About fifteen minutes into Justin Bieber: Never Say Never, I realized several things: First, I am not in 17-year-old pop star Justin Bieber's key demographic because I am not an adolescent girl. Second, Never Say Never is neither a particularly thorough documentary nor a true concert film. But that's OK, because Bieber's audience probably wouldn't sit for the film if it leaned heavily toward either. Finally, the Canadian singer is more talented than I expected, and, amid its purple confetti shell, Never Say Never nicely captures the energy of a young man only two years into his professional career.
Combining interviews and home videos with footage shot during the run-up to his 2010 Madison Square Garden performance, Never Say Never finds Bieber adjusting surprisingly well to his international fame. Raised by his mother but close to his father, Bieber showed an early ear for music and excelled at both singing and banging his drums. When manager Scooter Braun saw clips of Bieber singing on YouTube in 2008, he got the singer in the room with R&B superstar Usher. Impressed by Bieber's rendition of one of his tracks, Usher facilitated a meeting between Bieber and L.A. Reid, who signed him to Island Records.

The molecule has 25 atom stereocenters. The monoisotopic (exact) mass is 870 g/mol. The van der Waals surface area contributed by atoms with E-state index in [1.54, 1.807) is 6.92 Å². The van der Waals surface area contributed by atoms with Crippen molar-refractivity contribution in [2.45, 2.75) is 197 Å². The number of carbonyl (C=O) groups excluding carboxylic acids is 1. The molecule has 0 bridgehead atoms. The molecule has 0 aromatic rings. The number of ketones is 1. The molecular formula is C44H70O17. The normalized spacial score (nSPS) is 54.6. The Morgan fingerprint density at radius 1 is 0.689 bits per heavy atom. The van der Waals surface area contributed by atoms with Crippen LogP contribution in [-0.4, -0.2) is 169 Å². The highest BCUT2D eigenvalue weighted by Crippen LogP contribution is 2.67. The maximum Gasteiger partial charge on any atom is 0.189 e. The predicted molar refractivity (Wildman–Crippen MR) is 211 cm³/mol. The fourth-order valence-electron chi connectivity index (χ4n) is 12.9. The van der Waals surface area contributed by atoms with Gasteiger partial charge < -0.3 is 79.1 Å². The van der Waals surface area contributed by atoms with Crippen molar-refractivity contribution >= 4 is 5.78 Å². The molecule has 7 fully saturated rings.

Never Say Never also dispelled any notion I had that Bieber is affiliated with Disney. Unlike fellow teen stars Miley Cyrus and Selena Gomez, Bieber had no help from the Mouse House and has never dramatically acted. The film depicts Bieber's tour family, including his parents and friends, as a tight-knit group thankful for the singer's nearly overnight success. I'm not sure how I expected Bieber to act, but he seems like a nice, articulate kid. Bieber can sing and dance with ease, but it's clear he enjoys goofing off with his buddies just as much.